The best way to know your financial advisor will act in your best interest is to look for one with a fiduciary duty. A fiduciary duty is a commitment to act in your best interest and not in a way that maximizes revenue or profit. A good test: Ask potential advisors if they’re willing to put their fiduciary duty in writing and then have them do it.

Another thing to look for is a fee-only financial advisor. Commission-based financial advisors earn money for selling certain investments that may not best serve their clients’ interests, while fee-only providers earn a predetermined rate that is paid by you. This pay structure helps align the advisor’s interest with yours.

How are financial advisors paid?

The three primary ways financial advisors are paid: fee-only, fee-based, and commission-based. Fee-only financial advisors earn a fee only from their individual clients, usually as a percentage of assets under management (AUM) or an hourly rate. Fee-based advisors are similar, but they may earn money other ways, such as through commissions from the broker. Commission-based financial advisors, then, earn money based only on which investments you purchase or sell.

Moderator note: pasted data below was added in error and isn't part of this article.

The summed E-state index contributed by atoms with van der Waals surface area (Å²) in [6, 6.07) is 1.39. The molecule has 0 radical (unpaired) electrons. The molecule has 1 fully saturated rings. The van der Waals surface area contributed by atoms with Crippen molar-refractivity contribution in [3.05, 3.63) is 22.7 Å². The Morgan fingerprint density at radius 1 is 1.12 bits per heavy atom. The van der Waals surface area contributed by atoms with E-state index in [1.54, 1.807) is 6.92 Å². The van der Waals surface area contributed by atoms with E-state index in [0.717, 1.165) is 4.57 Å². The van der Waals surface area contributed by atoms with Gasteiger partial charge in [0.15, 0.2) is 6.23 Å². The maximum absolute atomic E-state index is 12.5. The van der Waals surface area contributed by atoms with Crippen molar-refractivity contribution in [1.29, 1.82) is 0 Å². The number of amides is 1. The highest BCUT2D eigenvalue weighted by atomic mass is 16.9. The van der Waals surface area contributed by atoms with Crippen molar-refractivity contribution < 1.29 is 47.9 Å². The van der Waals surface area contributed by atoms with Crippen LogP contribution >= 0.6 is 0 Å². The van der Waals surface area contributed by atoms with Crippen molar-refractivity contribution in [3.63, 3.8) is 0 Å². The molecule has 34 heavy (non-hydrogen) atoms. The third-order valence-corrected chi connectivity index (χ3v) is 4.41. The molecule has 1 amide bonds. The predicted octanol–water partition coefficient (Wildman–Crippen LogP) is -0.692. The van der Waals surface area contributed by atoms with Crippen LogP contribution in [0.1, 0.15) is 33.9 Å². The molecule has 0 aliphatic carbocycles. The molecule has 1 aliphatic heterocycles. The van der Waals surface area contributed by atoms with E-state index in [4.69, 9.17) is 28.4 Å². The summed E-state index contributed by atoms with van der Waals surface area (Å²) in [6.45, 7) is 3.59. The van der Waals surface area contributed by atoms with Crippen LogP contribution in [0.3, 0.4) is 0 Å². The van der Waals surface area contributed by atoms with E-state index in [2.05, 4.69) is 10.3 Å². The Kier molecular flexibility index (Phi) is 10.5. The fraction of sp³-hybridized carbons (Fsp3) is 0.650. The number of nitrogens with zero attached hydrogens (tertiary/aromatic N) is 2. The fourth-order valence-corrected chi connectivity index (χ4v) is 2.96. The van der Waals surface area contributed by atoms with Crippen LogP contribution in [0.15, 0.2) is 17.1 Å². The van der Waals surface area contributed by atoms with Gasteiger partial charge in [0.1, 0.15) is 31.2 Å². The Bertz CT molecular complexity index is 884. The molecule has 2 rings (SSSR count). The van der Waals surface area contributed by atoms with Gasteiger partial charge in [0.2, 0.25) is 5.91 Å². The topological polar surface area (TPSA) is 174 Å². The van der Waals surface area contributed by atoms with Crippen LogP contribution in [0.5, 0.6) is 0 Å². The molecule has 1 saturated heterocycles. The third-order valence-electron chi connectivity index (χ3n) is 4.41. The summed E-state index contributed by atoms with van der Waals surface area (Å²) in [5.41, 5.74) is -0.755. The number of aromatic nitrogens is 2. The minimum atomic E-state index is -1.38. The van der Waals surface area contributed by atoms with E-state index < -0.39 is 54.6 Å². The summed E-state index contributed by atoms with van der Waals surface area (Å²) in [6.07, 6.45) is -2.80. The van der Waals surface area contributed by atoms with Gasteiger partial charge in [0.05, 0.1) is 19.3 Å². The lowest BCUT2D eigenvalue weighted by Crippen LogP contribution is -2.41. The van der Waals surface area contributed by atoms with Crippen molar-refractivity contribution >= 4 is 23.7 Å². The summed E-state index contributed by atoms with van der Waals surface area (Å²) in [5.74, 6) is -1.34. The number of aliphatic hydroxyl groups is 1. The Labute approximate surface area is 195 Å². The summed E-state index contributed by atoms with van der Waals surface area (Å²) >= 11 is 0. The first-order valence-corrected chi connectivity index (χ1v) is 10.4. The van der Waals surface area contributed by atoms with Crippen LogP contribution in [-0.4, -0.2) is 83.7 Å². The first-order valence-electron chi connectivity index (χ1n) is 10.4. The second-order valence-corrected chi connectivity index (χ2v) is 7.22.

What is the average fee for a financial advisor?

As outlined above, fees vary depending on how the financial advisor is paid. However, typical fees on an AUM basis are 0.25 percent to 1 percent or about $150 to $400 on an hourly basis.

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Written by
Bob Haegele
Contributing writer
Bob Haegele is a contributing writer for Bankrate. Bob writes about topics related to investing and retirement.
Edited by
Senior wealth editor